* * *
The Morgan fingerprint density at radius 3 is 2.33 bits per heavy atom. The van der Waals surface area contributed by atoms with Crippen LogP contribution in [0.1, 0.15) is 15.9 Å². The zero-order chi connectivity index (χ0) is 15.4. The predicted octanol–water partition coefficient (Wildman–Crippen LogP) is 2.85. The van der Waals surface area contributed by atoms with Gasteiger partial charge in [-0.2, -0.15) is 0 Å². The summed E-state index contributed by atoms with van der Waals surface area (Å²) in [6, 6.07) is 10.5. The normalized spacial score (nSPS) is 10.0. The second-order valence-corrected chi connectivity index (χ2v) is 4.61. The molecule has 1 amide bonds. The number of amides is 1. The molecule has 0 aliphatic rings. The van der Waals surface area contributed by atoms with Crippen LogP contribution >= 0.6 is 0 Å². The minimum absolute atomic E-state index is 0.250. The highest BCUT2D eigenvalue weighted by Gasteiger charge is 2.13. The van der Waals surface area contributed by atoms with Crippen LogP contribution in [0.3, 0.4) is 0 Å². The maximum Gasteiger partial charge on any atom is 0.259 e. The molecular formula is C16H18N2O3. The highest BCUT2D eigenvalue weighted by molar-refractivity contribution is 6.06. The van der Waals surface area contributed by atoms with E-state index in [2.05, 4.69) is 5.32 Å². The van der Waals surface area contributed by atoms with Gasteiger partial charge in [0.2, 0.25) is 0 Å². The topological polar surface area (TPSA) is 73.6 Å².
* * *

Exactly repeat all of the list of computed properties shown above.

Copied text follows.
The Morgan fingerprint density at radius 3 is 2.33 bits per heavy atom. The van der Waals surface area contributed by atoms with Crippen LogP contribution in [0.1, 0.15) is 15.9 Å². The zero-order chi connectivity index (χ0) is 15.4. The predicted octanol–water partition coefficient (Wildman–Crippen LogP) is 2.85. The van der Waals surface area contributed by atoms with Gasteiger partial charge in [-0.2, -0.15) is 0 Å². The summed E-state index contributed by atoms with van der Waals surface area (Å²) in [6, 6.07) is 10.5. The normalized spacial score (nSPS) is 10.0. The second-order valence-corrected chi connectivity index (χ2v) is 4.61. The molecule has 1 amide bonds. The number of amides is 1. The molecule has 0 aliphatic rings. The van der Waals surface area contributed by atoms with Crippen LogP contribution >= 0.6 is 0 Å². The minimum absolute atomic E-state index is 0.250. The highest BCUT2D eigenvalue weighted by Gasteiger charge is 2.13. The van der Waals surface area contributed by atoms with Crippen LogP contribution in [0.3, 0.4) is 0 Å². The maximum Gasteiger partial charge on any atom is 0.259 e. The molecular formula is C16H18N2O3. The highest BCUT2D eigenvalue weighted by molar-refractivity contribution is 6.06. The van der Waals surface area contributed by atoms with E-state index in [2.05, 4.69) is 5.32 Å². The van der Waals surface area contributed by atoms with Gasteiger partial charge in [0.2, 0.25) is 0 Å². The topological polar surface area (TPSA) is 73.6 Å².